Seldom did I ever feel physically threatened, but sometimes their outbursts hurt my feelings — wasn’t Larry supposed to be my best friend? Yet as years have passed, the experience of seeing seemingly intact grownups abruptly lapse into psychosis has proved invaluable in life. The skills I learned defusing the situations the mentally unwell create have served me well, especially at Columbia.

Whether diplomatically navigating unhinged professors’ rambling streams of marketable talking points or smoothing things over at meetings after older colleagues inadvertently said something that had recently turned offensive, it’s come in handy.

Today, lunatics increasingly dominate the asylums of America’s elite institutions — the federal bureaucracies, the media, and most especially the universities. I want to be perfectly clear: I mean no insult, as there goes any of us but for a few bad incentives and a social milieu with the wrong rewards tipping us over the fence. And it’s not that the truest of true believers are all that numerous but that they’re the most obsessively focused and have gobs of money behind them. The wackiest of excesses are just in the water now, part of the obligatory ambiance. Ambitious folks tend to figure out where their bread is buttered.

How many of their policy prescriptions actually make any sense? Maybe a few, if tweaked to be anchored more firmly in human nature and hard institutional constraints. But that’s not what’s ever earned them attention or funding or named professorships. A lot of students, donors, and journalists prefer champions whose style is more fire-breathing, ferociously condemning the wicked, and building castles in the sky.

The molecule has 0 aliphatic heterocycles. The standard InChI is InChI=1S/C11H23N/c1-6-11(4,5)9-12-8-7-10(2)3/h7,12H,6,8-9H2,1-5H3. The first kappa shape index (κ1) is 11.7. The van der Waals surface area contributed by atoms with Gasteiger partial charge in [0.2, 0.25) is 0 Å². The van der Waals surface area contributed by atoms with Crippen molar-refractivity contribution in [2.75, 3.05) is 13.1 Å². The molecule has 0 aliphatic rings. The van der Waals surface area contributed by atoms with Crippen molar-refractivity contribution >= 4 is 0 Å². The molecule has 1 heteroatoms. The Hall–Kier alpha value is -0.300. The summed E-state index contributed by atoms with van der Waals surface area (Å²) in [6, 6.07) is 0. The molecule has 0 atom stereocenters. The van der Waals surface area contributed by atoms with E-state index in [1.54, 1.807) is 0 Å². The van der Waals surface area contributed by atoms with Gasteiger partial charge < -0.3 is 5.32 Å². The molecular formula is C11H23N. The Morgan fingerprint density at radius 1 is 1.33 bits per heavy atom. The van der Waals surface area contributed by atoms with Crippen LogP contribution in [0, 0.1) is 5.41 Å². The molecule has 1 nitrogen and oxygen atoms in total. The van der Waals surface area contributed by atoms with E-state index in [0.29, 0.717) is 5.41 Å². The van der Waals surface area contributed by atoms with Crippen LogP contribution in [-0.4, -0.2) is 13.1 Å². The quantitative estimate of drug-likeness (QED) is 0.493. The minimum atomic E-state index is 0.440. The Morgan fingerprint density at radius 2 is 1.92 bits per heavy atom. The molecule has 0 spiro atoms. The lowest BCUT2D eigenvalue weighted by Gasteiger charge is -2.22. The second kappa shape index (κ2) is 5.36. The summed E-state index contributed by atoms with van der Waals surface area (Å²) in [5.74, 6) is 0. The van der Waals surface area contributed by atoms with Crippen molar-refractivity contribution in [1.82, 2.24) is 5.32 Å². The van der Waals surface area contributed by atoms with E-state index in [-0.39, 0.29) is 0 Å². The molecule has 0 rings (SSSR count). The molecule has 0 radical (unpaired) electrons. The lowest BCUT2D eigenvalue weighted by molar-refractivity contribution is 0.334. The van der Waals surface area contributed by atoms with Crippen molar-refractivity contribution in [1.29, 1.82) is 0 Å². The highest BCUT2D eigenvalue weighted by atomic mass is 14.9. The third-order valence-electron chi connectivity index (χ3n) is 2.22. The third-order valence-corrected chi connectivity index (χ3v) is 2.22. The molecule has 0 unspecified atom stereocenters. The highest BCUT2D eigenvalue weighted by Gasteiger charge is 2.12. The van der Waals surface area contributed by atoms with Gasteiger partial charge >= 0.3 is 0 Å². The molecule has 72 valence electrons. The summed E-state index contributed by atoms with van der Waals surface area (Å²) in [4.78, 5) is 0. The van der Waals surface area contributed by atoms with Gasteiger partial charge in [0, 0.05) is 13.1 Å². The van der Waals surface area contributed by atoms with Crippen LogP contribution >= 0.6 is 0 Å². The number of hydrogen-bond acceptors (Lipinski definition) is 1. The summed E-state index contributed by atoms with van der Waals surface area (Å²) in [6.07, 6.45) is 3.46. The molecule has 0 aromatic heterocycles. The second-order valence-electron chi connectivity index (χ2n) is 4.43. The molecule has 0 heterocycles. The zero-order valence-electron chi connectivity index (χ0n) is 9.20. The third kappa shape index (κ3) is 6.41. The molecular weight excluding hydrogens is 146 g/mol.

The fundamental insight of Public Policy 101 is that it’s essentially always an exhausting, exasperating slog of incremental progress at best. Real political success looks and feels not nearly satisfying enough, particularly for those prone to magical thinking, which is what is needed to believe that changing the language and dominant narratives will —hey presto — make pain and injustice things of the past.

As even the most cursory scroll through TikTok demonstrates, crazy people do often have a kind of superpower: the tireless ability to create compelling spectacles at scale, winning far more attention and adherents in this atomized and desensitized age than more staid and sober voices. Serious policymaking is a game of inches and intractable trade-offs, the best of intentions crumbling to dust, and not half as entertaining as charismatic narcissists.

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There’s no easy fix for a society and institutional culture that have come to actively reward delusion. Sanity has fallen way out of fashion, and there’s no reason to expect it will bounce back anytime soon. As Public Policy 101 reminds us, you get more of what you subsidize.

Is there anything voters in the vicinity of the center can do to self-help? Batten down the hatches, for one, because the derangements are only going to get worse. Most important, reject credentialism — an Ivy League affiliation or New York Times byline or government title no longer connote credibility, if they ever did. They are gradually becoming pretty good proxies for dangerous detachment from reality.

Jesse Adams is a New York-based writer and consultant and the author behind the pseudonymous Substack The Ivy Exile. Find his work at IvyExile.Substack.com.

© 2023 Washington Examiner